In the last decade, the debate on CSR in global trade has received increasing attention, as the conventional practices of the WTO are being challenged by a growing perception that the organisation needs to play an active role in promoting the three pillars of sustainability. The debate is marked by strong contrasting opinions, especially between developed and developing countries. The overall purpose of this thesis is to assess whether and how the WTO and its members can address CSR and related matters within the current institutional setting. As a critical study of the current situation where CSR is not being addressed by the WTO, the thesis seeks to challenge the status quo and advocate that there is a role for the WTO in regards to CSR. By analysing the institutional design of the WTO, the thesis seeks to identify the opportunities and barriers in regards to the three pillars of sustainability. The thesis attempts to highlight both sides of the debate, and based on these considerations, recommend changes to counteract the inequalities and injustices, which the separation of WTO and CSR is faulted for causing in the global society. Moreover, it is acknowledged in the research that there are considerable hurdles in employing the three pillars of sustainability in the WTO, given the substantially differing dispositions among members, as well as the strong neoliberal ideology embedded in the organisation. The thesis therefore seeks to address the complexity of the debate by examining the main arguments, and address the basis for challenging some of these notions in the WTO.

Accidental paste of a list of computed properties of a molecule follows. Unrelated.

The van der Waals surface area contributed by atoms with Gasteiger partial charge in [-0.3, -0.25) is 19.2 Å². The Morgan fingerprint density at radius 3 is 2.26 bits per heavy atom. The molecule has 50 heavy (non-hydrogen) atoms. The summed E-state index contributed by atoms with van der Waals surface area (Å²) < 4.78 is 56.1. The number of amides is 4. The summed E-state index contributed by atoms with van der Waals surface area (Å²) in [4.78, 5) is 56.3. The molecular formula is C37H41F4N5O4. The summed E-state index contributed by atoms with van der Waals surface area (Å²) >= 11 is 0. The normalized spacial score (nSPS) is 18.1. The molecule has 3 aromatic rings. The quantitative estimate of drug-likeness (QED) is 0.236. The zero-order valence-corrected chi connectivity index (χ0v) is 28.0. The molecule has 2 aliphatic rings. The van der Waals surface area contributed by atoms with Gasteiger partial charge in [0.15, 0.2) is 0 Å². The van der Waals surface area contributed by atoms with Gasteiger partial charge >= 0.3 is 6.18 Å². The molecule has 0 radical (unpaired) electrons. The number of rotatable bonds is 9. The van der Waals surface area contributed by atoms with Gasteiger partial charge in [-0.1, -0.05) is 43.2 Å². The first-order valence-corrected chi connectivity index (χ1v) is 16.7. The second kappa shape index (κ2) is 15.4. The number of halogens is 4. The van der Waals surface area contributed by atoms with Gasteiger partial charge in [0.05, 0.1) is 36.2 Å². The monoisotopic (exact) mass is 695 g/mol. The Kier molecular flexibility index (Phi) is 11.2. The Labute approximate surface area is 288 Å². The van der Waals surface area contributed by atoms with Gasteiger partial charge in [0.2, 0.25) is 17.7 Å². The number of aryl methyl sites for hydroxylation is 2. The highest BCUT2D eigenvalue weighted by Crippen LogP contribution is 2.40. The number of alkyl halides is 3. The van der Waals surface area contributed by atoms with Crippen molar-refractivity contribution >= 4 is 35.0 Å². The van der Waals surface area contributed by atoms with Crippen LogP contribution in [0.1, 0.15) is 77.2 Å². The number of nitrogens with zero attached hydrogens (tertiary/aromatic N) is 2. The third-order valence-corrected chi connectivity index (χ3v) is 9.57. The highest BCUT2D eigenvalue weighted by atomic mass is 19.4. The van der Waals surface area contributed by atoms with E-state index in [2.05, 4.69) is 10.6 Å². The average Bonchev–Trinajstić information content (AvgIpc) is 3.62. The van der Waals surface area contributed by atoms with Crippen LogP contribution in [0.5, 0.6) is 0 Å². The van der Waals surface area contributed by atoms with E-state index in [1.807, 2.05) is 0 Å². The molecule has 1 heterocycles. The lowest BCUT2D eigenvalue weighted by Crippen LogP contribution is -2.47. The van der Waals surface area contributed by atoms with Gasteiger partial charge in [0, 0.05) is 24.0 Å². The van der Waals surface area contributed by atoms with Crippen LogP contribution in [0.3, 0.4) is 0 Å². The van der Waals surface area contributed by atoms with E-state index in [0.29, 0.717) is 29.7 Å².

The thesis finds that it is feasible for the WTO to address CSR and related matters within the institutional design of the organisation to a limited extent. But recommends applying smaller changes, rather than pursuing amendments to the WTO agreements.
The thesis thus contributes to the debate on the role of CSR in international trade in general, as well as the debate on the development of the WTO in regards to the three pillars of sustainability. It also seeks to open the door more up for a debate in the larger context on the role of neoliberalism in respect to CSR, and how all three pillars of sustainability should be addressed in global trade.
|Educations||MSc in International Business and Politics, (Graduate Programme) Final Thesis|
|Number of pages||76|